What do you do when your No. 1 cause is shrinking the federal budget deficit, and the deficit seems to be shrinking all by itself? Bring out the big guns to help you make your case.
For its 2014 Fiscal Summit on Wednesday, the Peter G. Peterson Foundation has former President Bill Clinton at 11 a.m., New Jersey Governor Chris Christie at lunch, and Alan Greenspan, former chairman of the Federal Reserve Board, at 1:30 p.m., with a host of other biggies before and after, such as House Minority Leader Nancy Pelosi and Senate Budget Committee Chairwoman Patty Murray.
The forum’s message is that deficits still matter even though the Congressional Budget Office estimated last month that the 2014 fiscal year deficit would be just 2.8 percent of gross domestic product, the smallest since 2007. In the recession year of fiscal 2009, by contrast, it was 10.1 percent.
I spoke before the forum with Michael Peterson, the foundation’s president and chief operating officer. “The recent decreases in the deficit are obviously good news,” he told me, “but they’re not an indication that the long-term challenge has been solved.” Forecasters predict that deficits will start increasing again in coming decades as America ages and the cost of Medicare, Medicaid, and Social Security go up.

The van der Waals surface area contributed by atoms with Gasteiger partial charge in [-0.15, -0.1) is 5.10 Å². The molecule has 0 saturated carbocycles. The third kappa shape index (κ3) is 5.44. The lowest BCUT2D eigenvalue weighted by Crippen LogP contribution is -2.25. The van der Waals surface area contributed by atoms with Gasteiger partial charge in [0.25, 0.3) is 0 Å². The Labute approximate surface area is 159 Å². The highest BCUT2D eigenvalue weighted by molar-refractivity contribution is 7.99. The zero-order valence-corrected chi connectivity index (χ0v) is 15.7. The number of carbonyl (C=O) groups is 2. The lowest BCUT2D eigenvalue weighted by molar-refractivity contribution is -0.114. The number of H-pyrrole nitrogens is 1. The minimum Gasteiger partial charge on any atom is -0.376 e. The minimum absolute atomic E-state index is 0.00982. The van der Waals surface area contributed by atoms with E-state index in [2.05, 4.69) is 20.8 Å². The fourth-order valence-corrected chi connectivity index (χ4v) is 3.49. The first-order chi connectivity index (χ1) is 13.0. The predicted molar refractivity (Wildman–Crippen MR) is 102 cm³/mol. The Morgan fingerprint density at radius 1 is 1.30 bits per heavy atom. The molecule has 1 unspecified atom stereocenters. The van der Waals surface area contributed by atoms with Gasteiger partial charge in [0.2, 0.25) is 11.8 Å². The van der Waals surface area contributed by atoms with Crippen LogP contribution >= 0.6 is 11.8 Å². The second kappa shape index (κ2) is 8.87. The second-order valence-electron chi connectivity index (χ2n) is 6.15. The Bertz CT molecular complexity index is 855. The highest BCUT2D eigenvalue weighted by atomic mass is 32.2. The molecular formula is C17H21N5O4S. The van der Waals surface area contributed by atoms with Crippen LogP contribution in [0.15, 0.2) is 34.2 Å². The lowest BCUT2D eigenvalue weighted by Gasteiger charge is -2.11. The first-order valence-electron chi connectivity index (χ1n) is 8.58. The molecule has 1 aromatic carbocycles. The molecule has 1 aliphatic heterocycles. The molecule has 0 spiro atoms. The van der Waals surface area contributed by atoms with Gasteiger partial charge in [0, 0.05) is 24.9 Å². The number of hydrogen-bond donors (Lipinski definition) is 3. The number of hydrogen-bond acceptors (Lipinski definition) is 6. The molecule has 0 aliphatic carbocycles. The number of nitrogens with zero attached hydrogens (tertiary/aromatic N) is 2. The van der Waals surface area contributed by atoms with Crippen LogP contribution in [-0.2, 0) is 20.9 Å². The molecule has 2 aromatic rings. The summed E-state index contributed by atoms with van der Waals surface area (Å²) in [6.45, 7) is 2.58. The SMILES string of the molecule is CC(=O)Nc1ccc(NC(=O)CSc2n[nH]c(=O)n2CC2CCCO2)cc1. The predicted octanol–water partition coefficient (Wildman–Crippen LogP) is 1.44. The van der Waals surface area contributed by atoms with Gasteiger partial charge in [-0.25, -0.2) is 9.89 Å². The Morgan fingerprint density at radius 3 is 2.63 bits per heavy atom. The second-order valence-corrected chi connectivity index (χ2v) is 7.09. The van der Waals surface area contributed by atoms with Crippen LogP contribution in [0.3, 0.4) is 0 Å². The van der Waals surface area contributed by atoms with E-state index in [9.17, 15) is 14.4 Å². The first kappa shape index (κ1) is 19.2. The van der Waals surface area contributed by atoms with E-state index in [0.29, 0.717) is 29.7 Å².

The Peterson Foundation’s message—as signaled by putting the Democrat Clinton and the Republican Christie on stage one after the other—is that deficit reduction is a bipartisan issue. “No matter what you care about from the left or the right, it’s important that we don’t have a huge amount of debt that constrains the growth and prosperity of our economy,” Peterson said. (Peter G. Peterson, the foundation’s founder and chairman, is a billionaire octogenarian who served as Commerce Secretary under President Nixon and co-founded the Blackstone Group in 1985.)
The foundation is releasing a poll that found 91 percent of people surveyed believe that a “stable fiscal foundation” is essential to the nation’s economic growth. The trouble is that while it’s easy for citizens and their representatives to agree in the abstract that deficits matter, agreeing over the pace and approach to reduction—by spending cuts or tax increases—remains far more difficult.